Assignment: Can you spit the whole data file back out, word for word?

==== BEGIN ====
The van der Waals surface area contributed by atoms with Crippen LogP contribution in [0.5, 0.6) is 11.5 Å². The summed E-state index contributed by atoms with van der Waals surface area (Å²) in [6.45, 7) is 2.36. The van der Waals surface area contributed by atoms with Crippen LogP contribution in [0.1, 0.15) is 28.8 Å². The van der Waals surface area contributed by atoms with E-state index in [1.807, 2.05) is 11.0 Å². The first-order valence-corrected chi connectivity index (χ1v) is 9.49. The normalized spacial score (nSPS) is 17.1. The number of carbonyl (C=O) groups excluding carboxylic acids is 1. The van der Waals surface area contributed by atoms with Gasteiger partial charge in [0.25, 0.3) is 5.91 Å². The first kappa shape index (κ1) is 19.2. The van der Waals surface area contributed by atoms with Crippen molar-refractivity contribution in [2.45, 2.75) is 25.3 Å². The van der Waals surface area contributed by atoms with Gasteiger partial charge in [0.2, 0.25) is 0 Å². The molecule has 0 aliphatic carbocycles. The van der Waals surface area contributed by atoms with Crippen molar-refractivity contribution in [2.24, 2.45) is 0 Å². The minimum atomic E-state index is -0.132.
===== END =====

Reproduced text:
The van der Waals surface area contributed by atoms with Crippen LogP contribution in [0.5, 0.6) is 11.5 Å². The summed E-state index contributed by atoms with van der Waals surface area (Å²) in [6.45, 7) is 2.36. The van der Waals surface area contributed by atoms with Crippen LogP contribution in [0.1, 0.15) is 28.8 Å². The van der Waals surface area contributed by atoms with E-state index in [1.807, 2.05) is 11.0 Å². The first-order valence-corrected chi connectivity index (χ1v) is 9.49. The normalized spacial score (nSPS) is 17.1. The number of carbonyl (C=O) groups excluding carboxylic acids is 1. The van der Waals surface area contributed by atoms with Gasteiger partial charge in [0.25, 0.3) is 5.91 Å². The first kappa shape index (κ1) is 19.2. The van der Waals surface area contributed by atoms with Crippen molar-refractivity contribution in [2.45, 2.75) is 25.3 Å². The van der Waals surface area contributed by atoms with Gasteiger partial charge in [0.2, 0.25) is 0 Å². The molecule has 0 aliphatic carbocycles. The van der Waals surface area contributed by atoms with Crippen molar-refractivity contribution in [2.24, 2.45) is 0 Å². The minimum atomic E-state index is -0.132.